It's a Long Island mom's emotional mission: to protect children at risk of domestic violence.
Jacqueline Franchetti, of Manhasset, is on a painful journey to reform New York state divorce and family courts in honor of her 2-year-old daughter, Kyra, killed by her father amid a bitter custody battle during a court-sanctioned visit -- details inconceivable to comprehend.
"It's an incredibly, incredibly hard day for me because you see, six years ago, I had to say my final goodbye to Kyra," Franchetti said. "She was shot not once but twice in the back while she slept by her abusive father, who then poured gasoline all over his home."
He then killed himself. Child protective services and Franchetti advised a judge at the time Kyra's father was out for revenge, citing his volatility and anger, but claim the judge rubberstamped joint custody.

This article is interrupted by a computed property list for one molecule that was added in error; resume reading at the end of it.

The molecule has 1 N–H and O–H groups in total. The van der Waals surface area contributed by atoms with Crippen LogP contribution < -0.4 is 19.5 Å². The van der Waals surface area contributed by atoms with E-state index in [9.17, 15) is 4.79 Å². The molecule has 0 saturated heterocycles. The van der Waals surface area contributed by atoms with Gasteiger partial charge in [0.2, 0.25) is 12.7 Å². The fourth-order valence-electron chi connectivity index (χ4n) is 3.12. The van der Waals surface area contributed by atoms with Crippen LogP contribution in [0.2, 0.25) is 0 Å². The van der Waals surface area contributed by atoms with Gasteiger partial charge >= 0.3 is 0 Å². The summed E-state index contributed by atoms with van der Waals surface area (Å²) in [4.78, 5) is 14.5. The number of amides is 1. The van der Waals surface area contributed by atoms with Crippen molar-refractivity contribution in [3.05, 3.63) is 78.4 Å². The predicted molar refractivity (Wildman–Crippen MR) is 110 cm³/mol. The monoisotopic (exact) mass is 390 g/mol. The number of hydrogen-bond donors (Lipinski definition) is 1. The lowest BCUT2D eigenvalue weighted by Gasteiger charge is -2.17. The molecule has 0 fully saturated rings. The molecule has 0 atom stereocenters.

"This is what abusers do. They hurt the child to hurt you," Franchetti said.
As CBS2's Jennifer McLogan reports, six years later, Kyra's Law is getting attention from both sides of the aisle. It would mandate judge training and prevent abusers from gaining custody.
"Most importantly, we would defer to supervised visits and focus on the best interest of the child's safety," Republican Sen. Anthony Palumbo said.
Democratic Sen. Anna Kaplan sponsors Kyra's Law.
"We have assemblymembers, we have senators who see the need to make changes to very antiquated laws here in the state of New York," she said.
The mission is to raise awareness about the dangers to children inside and outside of our overwhelmed divorce and family court systems.
The Safe Center LI says since Kyra, 20 other children have been murdered by a parent going through a custody case in New York state.
"It is entirely preventable, and we can make sure this never happens again," Franchetti said.
They are urging the governor give Kyra's Law and eight other attached child safety bills top legislative priority.
So far, half of the New York Assembly and one-third of the Senate is behind Kyra's Law. Opponents say both parents should have the right to automatic visitation and shared custody.